May sound like some trendy way of running with inclusion of some specific shoes that "help you achieve correct running gaits". But let me share with you that there are truth in the claims - provided you are strong enough and has your legs developed to do this. This is where the unlearn and re-learn concept comes in. Bear in mind that it takes me close to 18-months to unlearn and re-learn how to run. It started with an very down-to-earth 7mins pace just to get the basics right.

Best way to do this is to lift your legs up high when moving forward, as it will then make your feet land right below or right behind you. Then you kick back as if you going to touch your butt with your heels - as this will cause your feet the shortest distance to move forward again. Think of it as shortcut, instead of taking a full circular swing (which will make you land on heel).
Body position, leg lift up front. Kick back behind. .Thank you Shanaz for the photo. 
Engaging Your Core
Some will say that it is a waste of time to work on the core muscle. Ever ran a LSD and felt sore in your abs and hips? That was because the core wasn't engaged and you are either running with your hip forward or your abs/tummy sunken in. 

Work on planking for about 2minutes each day and progress to longer planks. While some will say it's silly, planking and a strong core is the basis of a good run. A strong core will hold your hip/pelvis aligned against your spine. A strong core will carry the load of the upper body so your legs can do what it should - run efficiently. 

Going With The Flow
Many of us freeze the upper body and do not allow it to move when running. This results in many of us running like robot and wasting unnecessary energy. Learn to let your shoulder hang loose and your hands positioned in a relaxed comfortable position around or below your waist. Do not hold it up against your chest as it restrict blood movement and you will get numbness. 

Lean your body slightly forward and let gravity help you. Once your body is in a position "off centre", you will run easier (and faster). Put in the posture and mid-foot strike and you start kissing the slower pace goodbye.

I've written many blog entry on training. These may interest you and I find this blog entry to be a good depositary for all things running and to help running. Share this out if you find this useful, and as usual, let me know what you think.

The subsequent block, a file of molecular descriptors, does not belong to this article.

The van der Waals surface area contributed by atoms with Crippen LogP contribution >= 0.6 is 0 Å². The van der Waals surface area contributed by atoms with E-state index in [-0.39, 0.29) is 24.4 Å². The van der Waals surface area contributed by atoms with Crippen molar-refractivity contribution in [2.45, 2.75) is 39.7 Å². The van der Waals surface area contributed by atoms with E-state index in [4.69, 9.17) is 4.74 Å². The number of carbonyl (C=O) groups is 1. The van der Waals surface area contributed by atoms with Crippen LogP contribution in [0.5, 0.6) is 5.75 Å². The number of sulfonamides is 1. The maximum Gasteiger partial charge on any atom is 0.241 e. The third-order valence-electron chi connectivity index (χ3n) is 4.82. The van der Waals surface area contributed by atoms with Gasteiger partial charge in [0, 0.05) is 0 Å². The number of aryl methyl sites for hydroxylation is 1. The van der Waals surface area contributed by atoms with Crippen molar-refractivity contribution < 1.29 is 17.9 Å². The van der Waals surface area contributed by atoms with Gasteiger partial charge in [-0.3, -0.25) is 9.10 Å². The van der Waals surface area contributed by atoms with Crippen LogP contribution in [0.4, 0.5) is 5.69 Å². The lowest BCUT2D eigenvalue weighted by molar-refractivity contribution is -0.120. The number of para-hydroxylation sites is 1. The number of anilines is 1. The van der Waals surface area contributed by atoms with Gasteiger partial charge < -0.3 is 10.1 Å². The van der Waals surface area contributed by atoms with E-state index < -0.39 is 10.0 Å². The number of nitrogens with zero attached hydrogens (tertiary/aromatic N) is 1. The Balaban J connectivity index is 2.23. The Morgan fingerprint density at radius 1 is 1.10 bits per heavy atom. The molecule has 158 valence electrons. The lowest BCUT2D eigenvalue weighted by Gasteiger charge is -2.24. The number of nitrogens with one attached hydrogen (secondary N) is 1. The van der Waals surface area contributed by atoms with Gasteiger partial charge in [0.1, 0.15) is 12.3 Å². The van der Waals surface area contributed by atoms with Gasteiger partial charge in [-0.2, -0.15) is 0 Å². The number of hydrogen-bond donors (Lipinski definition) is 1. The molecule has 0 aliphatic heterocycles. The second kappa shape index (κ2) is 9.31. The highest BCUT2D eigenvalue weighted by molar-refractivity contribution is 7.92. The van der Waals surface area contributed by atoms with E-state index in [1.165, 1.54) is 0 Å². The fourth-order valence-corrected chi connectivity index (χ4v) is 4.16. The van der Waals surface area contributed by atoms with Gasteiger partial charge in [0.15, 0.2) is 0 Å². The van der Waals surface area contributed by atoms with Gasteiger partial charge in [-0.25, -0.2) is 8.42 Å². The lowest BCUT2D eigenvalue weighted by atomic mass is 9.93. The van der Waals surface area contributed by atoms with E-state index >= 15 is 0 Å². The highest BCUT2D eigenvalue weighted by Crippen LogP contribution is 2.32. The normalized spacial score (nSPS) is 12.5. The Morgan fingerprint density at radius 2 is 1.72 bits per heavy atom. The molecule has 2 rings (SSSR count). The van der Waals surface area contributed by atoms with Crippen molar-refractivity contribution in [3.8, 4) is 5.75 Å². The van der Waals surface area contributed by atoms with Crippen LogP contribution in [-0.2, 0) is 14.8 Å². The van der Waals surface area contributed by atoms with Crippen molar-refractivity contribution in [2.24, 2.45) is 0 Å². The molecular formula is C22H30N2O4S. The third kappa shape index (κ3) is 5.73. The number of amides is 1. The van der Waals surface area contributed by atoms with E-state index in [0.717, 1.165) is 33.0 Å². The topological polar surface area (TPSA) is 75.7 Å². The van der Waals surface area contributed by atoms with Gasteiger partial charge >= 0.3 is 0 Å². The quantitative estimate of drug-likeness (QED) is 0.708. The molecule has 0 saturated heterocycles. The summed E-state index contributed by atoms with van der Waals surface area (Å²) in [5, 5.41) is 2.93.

On Injury and Prevention

On Understanding Your Body Condition

On Training Routine
Tempo 

14 comments:

  1. just when i am composing an email to you about rebooting my running training. you post this. perfect timing!

    awesome article.

    looking at your powerman timing make me want to burn my bike. :)

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    1. THanks Khoo. As usual, you know where to find me offline anway. Ask away, always happy to share.

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  2. Whoa! This is like a sign or something. Maybe I AM doing too much too fast :( Recovering from ITBS now. Zzzz... Thanks a lot for the tips! (Harum here by the way)

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    Replies
    1. Queen - ask me anything if you not too sure ;-)

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  3. hi, refer to this "Posture, leg swings (high lift, high kickback)", i am wondering, running high cadence (90rpm), am i suppose to raise my leg lower in order to reduce the impact when i hit ground??

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    1. If you do it right, your legs will automatically bend at the knee, thus allowing the skeletal muscle to cushion the landing. Problem arise when you heel strike where the knee is at the locked-out position and no amount of lower leg lift will be able to reduce the impact.

      Read my article on Barefoot running. It will shed some lights on the transient impact between heel and midfoot strike, which will explain how and why ruing correctly reduces injuries.

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  4. Nice funky shoes in the pic, what shoes are those?

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    1. GoMeb. You can find my write up under the REVIEW tab

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  5. This came in just on time just when I needed it. Thanks for the write up. Very useful. Good to see you at Powerman. :)

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    1. Celine - i hope me explaining briefly to you during 2XU helps. Sorry it can't be longer as it was raining and we were directly in front of the speaker. :D

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  6. Thanks Stupe for the great article as usual. Will try hard to follow your advice.
    I find that strengthening core muscles is very important, not just for a runner but for someone who works in the office, staring at the PC as it will reduce the neck/shoulder muscle problems. My spine specialist told me this :)

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    1. Ling - core is important. Those that took their core for granted will usually have bad backache and weak shoulder. :)

      Many thanks for the compliment on the article.